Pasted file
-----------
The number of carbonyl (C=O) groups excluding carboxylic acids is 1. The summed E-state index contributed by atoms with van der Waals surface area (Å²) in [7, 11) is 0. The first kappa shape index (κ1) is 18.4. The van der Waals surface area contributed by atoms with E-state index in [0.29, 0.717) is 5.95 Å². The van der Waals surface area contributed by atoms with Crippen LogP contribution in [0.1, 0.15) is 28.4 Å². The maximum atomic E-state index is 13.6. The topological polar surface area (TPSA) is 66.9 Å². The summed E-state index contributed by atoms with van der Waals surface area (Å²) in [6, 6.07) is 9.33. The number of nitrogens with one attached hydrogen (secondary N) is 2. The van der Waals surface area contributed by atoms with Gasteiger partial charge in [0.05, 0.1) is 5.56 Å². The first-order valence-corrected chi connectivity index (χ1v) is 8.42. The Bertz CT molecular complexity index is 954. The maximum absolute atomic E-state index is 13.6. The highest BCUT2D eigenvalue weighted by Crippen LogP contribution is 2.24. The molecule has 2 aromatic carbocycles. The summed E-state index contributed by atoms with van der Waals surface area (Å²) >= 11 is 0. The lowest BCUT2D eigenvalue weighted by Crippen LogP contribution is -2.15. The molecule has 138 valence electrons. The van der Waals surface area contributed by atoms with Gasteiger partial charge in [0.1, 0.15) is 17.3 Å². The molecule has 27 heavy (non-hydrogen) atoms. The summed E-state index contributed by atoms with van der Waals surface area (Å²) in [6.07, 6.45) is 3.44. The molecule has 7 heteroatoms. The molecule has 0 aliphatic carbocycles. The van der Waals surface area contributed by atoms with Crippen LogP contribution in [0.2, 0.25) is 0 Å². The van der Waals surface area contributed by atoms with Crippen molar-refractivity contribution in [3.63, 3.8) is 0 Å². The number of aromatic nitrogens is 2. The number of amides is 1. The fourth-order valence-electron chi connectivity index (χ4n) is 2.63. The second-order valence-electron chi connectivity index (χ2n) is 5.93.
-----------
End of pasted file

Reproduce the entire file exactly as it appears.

The number of carbonyl (C=O) groups excluding carboxylic acids is 1. The summed E-state index contributed by atoms with van der Waals surface area (Å²) in [7, 11) is 0. The first kappa shape index (κ1) is 18.4. The van der Waals surface area contributed by atoms with E-state index in [0.29, 0.717) is 5.95 Å². The van der Waals surface area contributed by atoms with Crippen LogP contribution in [0.1, 0.15) is 28.4 Å². The maximum atomic E-state index is 13.6. The topological polar surface area (TPSA) is 66.9 Å². The summed E-state index contributed by atoms with van der Waals surface area (Å²) in [6, 6.07) is 9.33. The number of nitrogens with one attached hydrogen (secondary N) is 2. The van der Waals surface area contributed by atoms with Gasteiger partial charge in [0.05, 0.1) is 5.56 Å². The first-order valence-corrected chi connectivity index (χ1v) is 8.42. The Bertz CT molecular complexity index is 954. The maximum absolute atomic E-state index is 13.6. The highest BCUT2D eigenvalue weighted by Crippen LogP contribution is 2.24. The molecule has 2 aromatic carbocycles. The summed E-state index contributed by atoms with van der Waals surface area (Å²) >= 11 is 0. The lowest BCUT2D eigenvalue weighted by Crippen LogP contribution is -2.15. The molecule has 138 valence electrons. The van der Waals surface area contributed by atoms with Gasteiger partial charge in [0.1, 0.15) is 17.3 Å². The molecule has 27 heavy (non-hydrogen) atoms. The summed E-state index contributed by atoms with van der Waals surface area (Å²) in [6.07, 6.45) is 3.44. The molecule has 7 heteroatoms. The molecule has 0 aliphatic carbocycles. The van der Waals surface area contributed by atoms with Crippen LogP contribution in [0.2, 0.25) is 0 Å². The van der Waals surface area contributed by atoms with Crippen molar-refractivity contribution in [3.63, 3.8) is 0 Å². The number of aromatic nitrogens is 2. The number of amides is 1. The fourth-order valence-electron chi connectivity index (χ4n) is 2.63. The second-order valence-electron chi connectivity index (χ2n) is 5.93.